Affirmative action has been one of the most divisive issues in American law and politics for almost half a century. Almost five hours of searching, high-quality, sometimes cranky oral arguments at the Supreme Court Monday morning and afternoon, October 31, made clear why. They dealt with portentous cases about admissions policies at Harvard and the University of North Carolina (UNC)—Harvard, as a private institution that receives federal support, under Title VI of the Civil Rights Act of 1964, and UNC, as a public institution under the Constitution. (Prior Harvard Magazine news coverage of the cases, at the federal district and appeals courts, is linked to here.)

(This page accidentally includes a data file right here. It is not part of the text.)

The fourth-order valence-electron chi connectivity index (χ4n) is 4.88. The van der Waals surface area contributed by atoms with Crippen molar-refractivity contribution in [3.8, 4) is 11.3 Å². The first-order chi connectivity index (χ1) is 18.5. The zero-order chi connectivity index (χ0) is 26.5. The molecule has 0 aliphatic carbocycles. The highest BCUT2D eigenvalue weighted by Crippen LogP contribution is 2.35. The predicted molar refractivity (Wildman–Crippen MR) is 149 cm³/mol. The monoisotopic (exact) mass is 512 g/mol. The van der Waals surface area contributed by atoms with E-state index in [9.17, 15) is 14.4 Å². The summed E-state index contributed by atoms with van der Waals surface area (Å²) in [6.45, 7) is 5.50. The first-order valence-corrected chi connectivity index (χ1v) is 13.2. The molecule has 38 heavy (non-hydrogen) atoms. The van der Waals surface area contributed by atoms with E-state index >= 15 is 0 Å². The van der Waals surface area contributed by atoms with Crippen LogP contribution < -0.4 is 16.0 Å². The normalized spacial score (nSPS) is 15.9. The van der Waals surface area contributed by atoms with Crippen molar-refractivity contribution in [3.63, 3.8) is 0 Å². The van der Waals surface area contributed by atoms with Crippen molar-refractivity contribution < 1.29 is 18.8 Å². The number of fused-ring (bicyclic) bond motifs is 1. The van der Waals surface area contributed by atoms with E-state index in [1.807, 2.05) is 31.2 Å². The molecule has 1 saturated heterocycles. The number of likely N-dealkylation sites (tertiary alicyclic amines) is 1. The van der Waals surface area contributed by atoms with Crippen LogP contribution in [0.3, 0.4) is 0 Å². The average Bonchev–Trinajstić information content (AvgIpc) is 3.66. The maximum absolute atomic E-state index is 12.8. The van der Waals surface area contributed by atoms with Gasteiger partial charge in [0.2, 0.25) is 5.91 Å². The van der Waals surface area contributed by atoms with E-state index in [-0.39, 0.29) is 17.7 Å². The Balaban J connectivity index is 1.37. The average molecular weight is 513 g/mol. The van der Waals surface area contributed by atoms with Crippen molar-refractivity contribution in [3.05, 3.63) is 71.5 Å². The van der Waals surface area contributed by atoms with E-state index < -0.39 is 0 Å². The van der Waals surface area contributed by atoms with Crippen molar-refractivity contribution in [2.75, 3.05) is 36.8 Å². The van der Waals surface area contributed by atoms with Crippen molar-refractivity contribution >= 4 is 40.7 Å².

The dispute is whether the law requires colleges and universities to be blind to race as a factor in making admissions decisions, or allows them to be conscious of color, because of what Solicitor General Elizabeth Barchas Prelogar, J.D. ’08, told the Court is “a simple but profound truth: When students of all races and backgrounds come to college and live together and learn together, they become better colleagues, better citizens, and better leaders.” 

“Our Constitution Is Color-Blind”